The graph above is the International Rig Counts of Baker Hughes. Supposedly the more rigs in any count the more the company is worth.
More recent rig counts. (click here) The pages can be opened without copying them. The documents are Excel or Word.
This is the Word Document of Baker Huges (click here) archived history of rig counts dating back to 1975.
Below are the statistics on rig counts from current activity. Call me crazy, but, this doesn't look good at all. If Halliburton thinks it is going to save itself from bankruptcy, it might want to reconsider such an idea. This seems a little desperate. Halliburton is attempting to own it's own operating rigs so it's service industry doesn't tank.
Above Graphs (click here).
Along come GE.
This is a paragraph that explains Jeffery Immelt's plan for buying significant amounts of Halliburton assets. I don't blame him, the financial sector is somewhat unstable after China devalued it's currency.
September 11, 2015
By James Langford
..."Over time, (click here) there has been significant interest from premier investment firms in acquiring GE Asset Management, reflecting its reputation and attractiveness to others," Immelt said in a statement on Thursday. "As we continue to transform GE to focus on our industrial core, now is the right time to explore such a sale."
Selling most of GE Capital, which Immelt announced earlier this year, will allow the company to escape stricter regulatory requirements imposed when the Treasury designated the business as a non-bank systemically important financial institution.
The SIFI label is intended to provide additional safeguards against a financial crisis like the one in 2008 and 2009 when heightened risk at GE Capital cost the parent company its top credit rating and forced Immelt to cut GE's dividend.
The GE Asset Management unit manages portfolios for global clients, and the vast majority of its holdings are in publicly traded stocks and bonds in areas including the U.S., Europe, Canada and China. The remainder includes near-cash investments, hedge funds and private equities....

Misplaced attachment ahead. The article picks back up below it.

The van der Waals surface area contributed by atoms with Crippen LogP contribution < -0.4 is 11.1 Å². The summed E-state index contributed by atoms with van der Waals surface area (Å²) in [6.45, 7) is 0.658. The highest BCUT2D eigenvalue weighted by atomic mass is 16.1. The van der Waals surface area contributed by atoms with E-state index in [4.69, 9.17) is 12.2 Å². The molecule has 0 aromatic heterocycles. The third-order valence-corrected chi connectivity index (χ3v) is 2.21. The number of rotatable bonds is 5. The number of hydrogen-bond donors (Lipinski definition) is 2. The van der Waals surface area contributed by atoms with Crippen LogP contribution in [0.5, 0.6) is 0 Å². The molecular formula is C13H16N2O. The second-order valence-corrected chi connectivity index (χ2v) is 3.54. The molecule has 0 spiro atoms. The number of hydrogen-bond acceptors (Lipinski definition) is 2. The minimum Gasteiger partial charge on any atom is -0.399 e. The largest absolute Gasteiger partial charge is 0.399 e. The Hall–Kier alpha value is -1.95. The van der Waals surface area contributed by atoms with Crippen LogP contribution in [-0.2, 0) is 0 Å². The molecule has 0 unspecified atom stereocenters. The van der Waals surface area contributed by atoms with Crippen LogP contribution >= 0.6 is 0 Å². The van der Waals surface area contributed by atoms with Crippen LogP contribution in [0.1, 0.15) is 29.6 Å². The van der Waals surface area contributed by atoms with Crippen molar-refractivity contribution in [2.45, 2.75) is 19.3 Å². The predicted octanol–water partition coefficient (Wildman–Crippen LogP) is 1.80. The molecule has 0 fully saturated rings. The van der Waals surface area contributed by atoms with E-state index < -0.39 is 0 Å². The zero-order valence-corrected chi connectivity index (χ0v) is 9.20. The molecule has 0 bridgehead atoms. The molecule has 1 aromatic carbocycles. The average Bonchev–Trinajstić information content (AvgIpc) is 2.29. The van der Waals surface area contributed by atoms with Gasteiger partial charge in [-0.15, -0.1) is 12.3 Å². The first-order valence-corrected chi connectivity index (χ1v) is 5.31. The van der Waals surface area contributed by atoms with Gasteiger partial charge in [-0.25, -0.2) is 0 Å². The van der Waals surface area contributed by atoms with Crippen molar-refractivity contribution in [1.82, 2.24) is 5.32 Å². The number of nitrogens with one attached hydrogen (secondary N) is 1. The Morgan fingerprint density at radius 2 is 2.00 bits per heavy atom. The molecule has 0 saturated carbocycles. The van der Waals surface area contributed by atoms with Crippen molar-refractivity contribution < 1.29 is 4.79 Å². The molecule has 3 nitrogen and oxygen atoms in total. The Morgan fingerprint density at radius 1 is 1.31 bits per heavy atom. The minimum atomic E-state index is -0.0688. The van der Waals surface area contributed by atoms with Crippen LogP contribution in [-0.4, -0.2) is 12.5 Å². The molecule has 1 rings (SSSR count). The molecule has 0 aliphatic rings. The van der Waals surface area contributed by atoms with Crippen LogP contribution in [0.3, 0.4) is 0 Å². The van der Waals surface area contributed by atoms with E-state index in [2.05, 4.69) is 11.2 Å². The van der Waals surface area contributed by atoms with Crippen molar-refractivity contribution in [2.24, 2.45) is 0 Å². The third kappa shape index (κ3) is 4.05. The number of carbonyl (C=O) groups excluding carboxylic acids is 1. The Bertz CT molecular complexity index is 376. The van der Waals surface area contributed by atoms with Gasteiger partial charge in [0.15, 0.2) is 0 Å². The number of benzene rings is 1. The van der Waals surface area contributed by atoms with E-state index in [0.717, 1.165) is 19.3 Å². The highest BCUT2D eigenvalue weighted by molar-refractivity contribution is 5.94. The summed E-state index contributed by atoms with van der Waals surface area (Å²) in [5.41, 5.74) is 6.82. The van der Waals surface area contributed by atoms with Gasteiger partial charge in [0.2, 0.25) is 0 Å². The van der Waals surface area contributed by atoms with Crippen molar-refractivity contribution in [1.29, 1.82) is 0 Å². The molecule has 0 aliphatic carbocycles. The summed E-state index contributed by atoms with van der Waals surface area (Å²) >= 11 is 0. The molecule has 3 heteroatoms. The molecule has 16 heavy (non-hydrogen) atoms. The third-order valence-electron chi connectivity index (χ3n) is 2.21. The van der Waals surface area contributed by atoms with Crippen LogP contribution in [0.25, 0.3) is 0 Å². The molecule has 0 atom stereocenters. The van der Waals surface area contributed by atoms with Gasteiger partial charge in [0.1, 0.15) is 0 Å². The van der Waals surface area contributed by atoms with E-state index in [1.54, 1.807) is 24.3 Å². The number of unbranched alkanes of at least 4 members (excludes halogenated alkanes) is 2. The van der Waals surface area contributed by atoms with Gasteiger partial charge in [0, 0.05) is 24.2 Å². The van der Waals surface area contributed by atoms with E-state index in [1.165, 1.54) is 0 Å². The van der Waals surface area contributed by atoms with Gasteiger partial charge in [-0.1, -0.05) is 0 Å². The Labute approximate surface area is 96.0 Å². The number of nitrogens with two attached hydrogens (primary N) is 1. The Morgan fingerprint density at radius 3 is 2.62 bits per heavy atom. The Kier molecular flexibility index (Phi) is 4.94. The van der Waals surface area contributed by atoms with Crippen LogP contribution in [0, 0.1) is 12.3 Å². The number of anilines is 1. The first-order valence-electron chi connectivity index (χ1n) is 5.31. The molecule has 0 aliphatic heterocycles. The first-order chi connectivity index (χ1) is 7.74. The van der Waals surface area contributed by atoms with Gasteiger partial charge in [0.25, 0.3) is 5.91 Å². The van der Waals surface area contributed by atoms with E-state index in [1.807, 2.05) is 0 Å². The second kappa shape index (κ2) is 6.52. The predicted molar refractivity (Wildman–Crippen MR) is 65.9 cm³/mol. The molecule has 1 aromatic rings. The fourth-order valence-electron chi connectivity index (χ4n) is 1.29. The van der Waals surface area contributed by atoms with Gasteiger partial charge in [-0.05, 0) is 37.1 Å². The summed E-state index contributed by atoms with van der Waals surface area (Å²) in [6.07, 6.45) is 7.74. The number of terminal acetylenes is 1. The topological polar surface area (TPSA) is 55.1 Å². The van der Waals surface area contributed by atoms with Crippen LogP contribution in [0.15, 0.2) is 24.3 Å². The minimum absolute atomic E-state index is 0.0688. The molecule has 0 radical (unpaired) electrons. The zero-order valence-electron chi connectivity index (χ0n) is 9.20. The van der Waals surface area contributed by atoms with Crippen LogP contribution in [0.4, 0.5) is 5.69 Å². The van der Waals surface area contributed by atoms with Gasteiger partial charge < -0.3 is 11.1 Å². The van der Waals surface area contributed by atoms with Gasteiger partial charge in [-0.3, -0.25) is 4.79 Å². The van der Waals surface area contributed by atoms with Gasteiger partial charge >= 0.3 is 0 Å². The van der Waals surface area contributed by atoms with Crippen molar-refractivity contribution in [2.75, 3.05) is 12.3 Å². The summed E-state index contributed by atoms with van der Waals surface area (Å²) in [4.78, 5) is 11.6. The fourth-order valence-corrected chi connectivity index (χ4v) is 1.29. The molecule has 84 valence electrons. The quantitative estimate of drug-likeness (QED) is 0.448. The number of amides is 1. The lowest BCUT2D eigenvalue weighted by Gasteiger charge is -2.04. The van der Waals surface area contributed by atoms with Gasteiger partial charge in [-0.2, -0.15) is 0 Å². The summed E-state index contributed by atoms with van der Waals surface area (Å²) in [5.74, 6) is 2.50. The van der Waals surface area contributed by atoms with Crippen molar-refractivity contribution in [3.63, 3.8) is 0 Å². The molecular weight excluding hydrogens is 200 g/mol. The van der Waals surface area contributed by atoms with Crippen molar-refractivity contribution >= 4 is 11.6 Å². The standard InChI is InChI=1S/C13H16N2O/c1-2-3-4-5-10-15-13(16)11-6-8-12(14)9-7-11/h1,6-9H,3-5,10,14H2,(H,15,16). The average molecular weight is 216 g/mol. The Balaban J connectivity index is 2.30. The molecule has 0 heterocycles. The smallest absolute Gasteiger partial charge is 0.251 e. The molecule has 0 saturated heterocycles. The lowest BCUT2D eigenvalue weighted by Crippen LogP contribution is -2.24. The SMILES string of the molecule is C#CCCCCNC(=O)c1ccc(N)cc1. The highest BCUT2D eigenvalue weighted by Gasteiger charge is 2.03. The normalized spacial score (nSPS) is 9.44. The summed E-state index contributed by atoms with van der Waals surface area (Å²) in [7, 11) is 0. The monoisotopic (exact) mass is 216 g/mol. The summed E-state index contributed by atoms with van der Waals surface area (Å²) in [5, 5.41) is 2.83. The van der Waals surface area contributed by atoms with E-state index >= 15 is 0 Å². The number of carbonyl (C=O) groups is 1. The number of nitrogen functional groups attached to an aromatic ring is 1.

September 15, 2015
By James Passeri
GE, which Bloomberg reported on Tuesday (click here) is making a bid for the Halliburton assets, is likely to have competition from private equity firms and industrial rivals. Even at lower valuations, completing the deal would expand the company's reach in the Middle East and Africa, where Halliburton's brand is well established.
"This is a once in a lifetime opportunity," Hallead said in a phone interview. "It took Halliburton 50 years to build them, and you don't just walk into a Middle East or African country and hold up a shingle for them. You cannot replicate the deal you are getting with these assets."
The asset divestitures Halliburton must make include a drill bits business as well as directional drilling services. A cementing business -- which was included in the $7.5 billion revenue estimate -- has yet to come to the auction block, further reducing the potential value, Hallead said.
Now that GE has won approval for its acquisition of Alstom's energy businesses, valued at 12.5 billion euros or about $14 billion at current exchange rates, "it's highly probable that they're in talks for some of the Halliburton-Baker Hughes assets," Christopher Glynn, an analyst with Oppenheimer & Co., said in a phone interview.
And there is this:
December 9, 2015
By Amanda Schiavo
New York (The Street) -- Shares of Halliburton (HAL - Get Report) (click here) are rising by 5.16% to $38.14 on Wednesday afternoon, following a Bloomberg report suggesting the oilfield services company is in advanced talks with General Electric (GE) to sell the conglomerate its drill bits and drilling services divisions.
Halliburton is divesting as many assets as it can in order to win antitrust approval for its proposed $35 billion acquisition of Baker Hughes (BHI).
"We're making good progress with our divestitures with respect to the first tranche, which is our drilling services and drill bit assets," Halliburton CFO Christian Garcia said at an energy investor conference on Wednesday, Bloomberg noted....
The company that brought the American people the Iraq War, Dick Cheney and electrocution of American soldiers in Iraq as a new method of personal hygiene, is now making a list for Santa Clause. I've never witnessed such deal making in my life with the numbers that are here. If I were GE I'd wait for both Halliburton and Baker Hughes to go bankrupt and then purchase the assets of both for a song and a dance.
If Imelt plays his cards right Halliburton and Baker Hughes will be paying GE to take their assets along with a check from Dick Cheney for playing with exotic financial interests and being over extended on his margin call.